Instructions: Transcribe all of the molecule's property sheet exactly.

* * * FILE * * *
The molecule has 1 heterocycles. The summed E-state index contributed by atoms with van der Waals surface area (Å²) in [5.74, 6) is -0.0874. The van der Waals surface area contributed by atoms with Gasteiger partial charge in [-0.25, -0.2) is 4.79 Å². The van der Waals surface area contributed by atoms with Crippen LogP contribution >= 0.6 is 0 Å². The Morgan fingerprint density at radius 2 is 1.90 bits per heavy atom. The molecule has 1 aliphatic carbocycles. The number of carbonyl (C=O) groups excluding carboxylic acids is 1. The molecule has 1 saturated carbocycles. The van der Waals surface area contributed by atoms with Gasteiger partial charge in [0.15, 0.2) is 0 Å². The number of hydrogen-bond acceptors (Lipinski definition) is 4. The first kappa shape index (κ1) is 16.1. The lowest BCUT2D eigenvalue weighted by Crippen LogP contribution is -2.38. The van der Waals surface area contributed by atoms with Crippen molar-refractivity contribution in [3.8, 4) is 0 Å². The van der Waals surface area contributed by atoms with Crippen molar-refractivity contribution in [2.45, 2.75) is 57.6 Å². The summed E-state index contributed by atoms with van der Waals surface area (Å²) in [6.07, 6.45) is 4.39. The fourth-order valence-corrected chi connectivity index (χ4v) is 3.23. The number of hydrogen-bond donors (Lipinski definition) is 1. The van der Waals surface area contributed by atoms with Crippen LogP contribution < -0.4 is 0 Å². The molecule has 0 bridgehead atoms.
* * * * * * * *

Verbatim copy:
The molecule has 1 heterocycles. The summed E-state index contributed by atoms with van der Waals surface area (Å²) in [5.74, 6) is -0.0874. The van der Waals surface area contributed by atoms with Gasteiger partial charge in [-0.25, -0.2) is 4.79 Å². The van der Waals surface area contributed by atoms with Crippen LogP contribution >= 0.6 is 0 Å². The Morgan fingerprint density at radius 2 is 1.90 bits per heavy atom. The molecule has 1 aliphatic carbocycles. The number of carbonyl (C=O) groups excluding carboxylic acids is 1. The molecule has 1 saturated carbocycles. The van der Waals surface area contributed by atoms with Gasteiger partial charge in [0.15, 0.2) is 0 Å². The number of hydrogen-bond acceptors (Lipinski definition) is 4. The first kappa shape index (κ1) is 16.1. The lowest BCUT2D eigenvalue weighted by Crippen LogP contribution is -2.38. The van der Waals surface area contributed by atoms with Crippen molar-refractivity contribution in [3.8, 4) is 0 Å². The van der Waals surface area contributed by atoms with Crippen molar-refractivity contribution in [2.45, 2.75) is 57.6 Å². The summed E-state index contributed by atoms with van der Waals surface area (Å²) in [6.07, 6.45) is 4.39. The fourth-order valence-corrected chi connectivity index (χ4v) is 3.23. The number of hydrogen-bond donors (Lipinski definition) is 1. The van der Waals surface area contributed by atoms with Crippen LogP contribution < -0.4 is 0 Å². The molecule has 0 bridgehead atoms.